The official student newspaper of Vanderbilt University

The Vanderbilt Hustler

The official student newspaper of Vanderbilt University.
Since 1888
The official student newspaper of Vanderbilt University

The Vanderbilt Hustler

The official student newspaper of Vanderbilt University.
The official student newspaper of Vanderbilt University

The Vanderbilt Hustler

The official student newspaper of Vanderbilt University.

John Mayer brought ‘Wonderland’ to Bridgestone

From whistling, guitar, harmonica and live mixing, who needs a band when you have John Mayer “SOLO.”
Connie Chen
John Mayer plays his acoustic guitar at Bridgestone Arena, as photographed on March 24, 2023. (Hustler Multimedia/Connie Chen)

One of the most recent playlists in my Spotify account is dedicated entirely to John Mayer. After listening to an interview where he talked about his anxiety and how his music helps him process it, I jumped at the opportunity to watch his sold-out show at Bridgestone. Named the “SOLO” tour, the stage was set with just a mic stand, chair and piano with a rotating assortment of guitars as promised by the tour name. The lighting was simple and allowed the star of the show to be Mayer’s incredible talent as he mixed songs and played instruments (sometimes simultaneously).


Joy Oladokun opens the “SOLO” tour, as photographed on March 24, 2023. (Hustler Multimedia/Connie Chen)
Joy Oladokun opens the “SOLO” tour, as photographed on March 24, 2023. (Hustler Multimedia/Connie Chen)
(Connie Chen)

Joy Oladokun opened for Mayer on March 24 which was her first time on the “SOLO” tour. She too was on stage alone with her guitar as she shared with the audience about her experiences as a young, queer child of Nigerian immigrants growing up in a small town in Arizona. She has written music that speaks to not only that inner child but to the growth she has experienced since leaving Arizona for Music City.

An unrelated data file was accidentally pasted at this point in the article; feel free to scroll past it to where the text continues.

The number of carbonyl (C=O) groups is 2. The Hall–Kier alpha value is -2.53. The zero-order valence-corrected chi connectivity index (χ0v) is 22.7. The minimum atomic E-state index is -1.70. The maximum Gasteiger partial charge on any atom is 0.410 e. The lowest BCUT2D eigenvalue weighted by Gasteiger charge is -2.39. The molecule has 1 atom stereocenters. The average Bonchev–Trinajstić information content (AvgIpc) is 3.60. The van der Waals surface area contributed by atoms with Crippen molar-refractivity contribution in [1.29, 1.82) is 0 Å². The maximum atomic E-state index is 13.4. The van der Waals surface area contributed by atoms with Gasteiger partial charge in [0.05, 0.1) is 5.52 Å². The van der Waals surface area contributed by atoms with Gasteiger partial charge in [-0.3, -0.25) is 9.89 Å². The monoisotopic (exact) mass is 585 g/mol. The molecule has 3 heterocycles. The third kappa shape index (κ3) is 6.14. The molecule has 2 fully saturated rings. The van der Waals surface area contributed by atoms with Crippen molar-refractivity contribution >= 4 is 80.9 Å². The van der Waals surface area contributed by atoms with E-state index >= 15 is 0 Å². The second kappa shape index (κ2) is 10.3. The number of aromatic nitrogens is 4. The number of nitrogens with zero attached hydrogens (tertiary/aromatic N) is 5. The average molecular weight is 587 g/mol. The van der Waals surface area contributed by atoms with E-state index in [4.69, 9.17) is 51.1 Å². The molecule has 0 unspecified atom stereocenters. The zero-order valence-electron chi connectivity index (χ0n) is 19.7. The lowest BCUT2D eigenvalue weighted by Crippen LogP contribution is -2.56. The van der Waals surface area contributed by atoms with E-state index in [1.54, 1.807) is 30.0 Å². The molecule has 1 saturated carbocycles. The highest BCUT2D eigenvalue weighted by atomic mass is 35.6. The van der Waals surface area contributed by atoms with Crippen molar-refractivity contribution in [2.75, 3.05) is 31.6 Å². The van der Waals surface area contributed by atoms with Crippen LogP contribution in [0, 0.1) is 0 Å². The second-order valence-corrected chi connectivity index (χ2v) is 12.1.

My favorite song she played, “Look Up,” was inspired by her time in Malibu where she wondered what it was like to be attractive and respected like those around her. Her gratitude to the audience for skipping their dinner to come early and listen to her play was apparent as she laughed at herself many times and thanked the crowd for listening.

From the moment the lights dimmed for Mayer to come on stage, the crowd rose and never sat down. His simple olive shirt and blue jeans fit his laid-back set as he sat in a simple upholstered chair. He appeared as a silhouette for his first song of the night “Slow Dancing in a Burning Room.” The crowd screamed lyrics along and as the lights illuminated Mayer and his guitar for the second song “Shouldn’t Matter but It Does,” they cheered recognizing the chord progression as each song started. After “Heartbreak Warfare” Mayer stopped to thank the crowd for coming and acknowledged the many singer-songwriters in the crowd. He promised to cater his setlist to their knowledge and appreciation of music and followed this up with an incredible guitar solo during “Neon.”

After “Emoji of a Wave,” Mayer took inspiration from signs of fans in the audience to create a live melody of requests. The medley which included Mayer playing harmonica between choruses and mid-transition from song to song catered to requests for Mayer’s “Something Like Olivia,” “My Stupid Mouth” and, my favorite song, “Daughters.” He was humble and grateful when interacting with his fans — it was clear every sign and scream from the crowd was appreciated. 

After remembering a story from Dave Chappelle when he learned artists can make up crowd behaviors and signs to direct where a live show goes, Mayer claimed to see a sign asking for an unreleased song that would throw off the momentum of the show and acquiesced. The new song often used the word “drifting” and told a beautiful story of meeting strangers and sharing music. My favorite lyric was “Put my leather jacket on to play the part of bad boy John.”